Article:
Tuesday, December 2, 2008
Paul Krugman debunks deficit myths
Krugman is a big name in economics and his debunking of the deficit myth is helpful.
"...the deficit worriers have it all wrong. Under current conditions, there’s no trade-off between what’s good in the short run and what’s good for the long run; strong fiscal expansion would actually enhance the economy’s long-run prospects."
"The idea that tight fiscal policy when the economy is depressed actually reduces private investment isn’t just a hypothetical argument: it’s exactly what happened in two important episodes in history.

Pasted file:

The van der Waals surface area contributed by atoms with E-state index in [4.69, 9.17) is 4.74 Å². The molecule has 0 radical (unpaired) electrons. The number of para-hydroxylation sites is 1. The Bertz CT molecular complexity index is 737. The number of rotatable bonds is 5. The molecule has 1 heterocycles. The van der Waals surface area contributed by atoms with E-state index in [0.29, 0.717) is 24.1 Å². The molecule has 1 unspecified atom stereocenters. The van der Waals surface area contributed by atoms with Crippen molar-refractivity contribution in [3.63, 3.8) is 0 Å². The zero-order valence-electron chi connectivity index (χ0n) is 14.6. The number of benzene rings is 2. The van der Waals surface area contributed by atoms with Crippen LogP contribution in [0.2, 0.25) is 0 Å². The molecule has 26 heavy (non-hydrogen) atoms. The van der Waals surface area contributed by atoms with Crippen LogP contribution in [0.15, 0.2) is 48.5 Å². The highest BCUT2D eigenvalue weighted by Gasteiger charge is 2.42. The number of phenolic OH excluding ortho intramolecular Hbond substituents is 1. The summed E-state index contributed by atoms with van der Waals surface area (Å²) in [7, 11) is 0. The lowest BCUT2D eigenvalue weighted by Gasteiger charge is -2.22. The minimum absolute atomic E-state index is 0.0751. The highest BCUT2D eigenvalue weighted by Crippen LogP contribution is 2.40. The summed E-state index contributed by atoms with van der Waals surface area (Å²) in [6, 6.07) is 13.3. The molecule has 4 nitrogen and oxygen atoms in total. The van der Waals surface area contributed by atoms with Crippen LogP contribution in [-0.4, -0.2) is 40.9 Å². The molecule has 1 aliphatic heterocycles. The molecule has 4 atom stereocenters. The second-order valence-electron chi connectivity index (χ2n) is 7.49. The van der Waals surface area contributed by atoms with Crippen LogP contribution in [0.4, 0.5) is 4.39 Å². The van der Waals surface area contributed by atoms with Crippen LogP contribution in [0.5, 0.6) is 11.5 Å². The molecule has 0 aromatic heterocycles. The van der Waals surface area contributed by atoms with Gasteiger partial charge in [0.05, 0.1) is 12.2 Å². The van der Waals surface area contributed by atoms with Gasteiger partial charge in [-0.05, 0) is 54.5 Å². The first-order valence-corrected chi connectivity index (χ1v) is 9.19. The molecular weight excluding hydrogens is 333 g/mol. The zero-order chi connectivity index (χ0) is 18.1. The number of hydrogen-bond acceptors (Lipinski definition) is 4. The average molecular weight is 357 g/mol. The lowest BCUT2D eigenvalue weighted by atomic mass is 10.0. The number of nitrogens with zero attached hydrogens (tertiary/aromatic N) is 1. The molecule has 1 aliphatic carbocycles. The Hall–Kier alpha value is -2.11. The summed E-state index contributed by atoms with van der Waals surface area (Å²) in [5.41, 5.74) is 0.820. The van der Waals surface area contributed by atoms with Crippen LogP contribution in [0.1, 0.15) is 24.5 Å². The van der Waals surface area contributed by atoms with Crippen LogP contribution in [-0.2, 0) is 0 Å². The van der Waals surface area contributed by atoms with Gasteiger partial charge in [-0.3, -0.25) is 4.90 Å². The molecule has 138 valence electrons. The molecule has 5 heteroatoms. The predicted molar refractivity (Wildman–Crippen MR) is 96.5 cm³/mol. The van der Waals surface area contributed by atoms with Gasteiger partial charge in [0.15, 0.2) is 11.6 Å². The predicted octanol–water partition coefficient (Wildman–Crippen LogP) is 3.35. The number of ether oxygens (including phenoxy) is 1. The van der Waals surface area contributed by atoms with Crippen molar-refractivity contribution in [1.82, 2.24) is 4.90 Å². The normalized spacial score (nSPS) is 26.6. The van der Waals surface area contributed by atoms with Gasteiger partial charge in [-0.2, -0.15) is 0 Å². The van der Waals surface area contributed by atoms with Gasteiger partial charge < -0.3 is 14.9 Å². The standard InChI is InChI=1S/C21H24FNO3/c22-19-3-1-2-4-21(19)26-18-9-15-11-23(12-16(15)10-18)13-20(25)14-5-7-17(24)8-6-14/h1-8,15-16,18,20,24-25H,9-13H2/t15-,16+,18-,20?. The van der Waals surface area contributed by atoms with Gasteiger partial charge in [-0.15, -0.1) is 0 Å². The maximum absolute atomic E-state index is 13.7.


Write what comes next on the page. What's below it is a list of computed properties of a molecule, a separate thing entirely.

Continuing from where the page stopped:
The first took place in 1937, when Franklin Roosevelt mistakenly heeded the advice of his own era’s deficit worriers. He sharply reduced government spending, among other things cutting the Works Progress Administration in half, and also raised taxes. The result was a severe recession, and a steep fall in private investment.
The second episode took place 60 years later, in Japan. In 1996-97 the Japanese government tried to balance its budget, cutting spending and raising taxes. And again the recession that followed led to a steep fall in private investment."
Read the article here.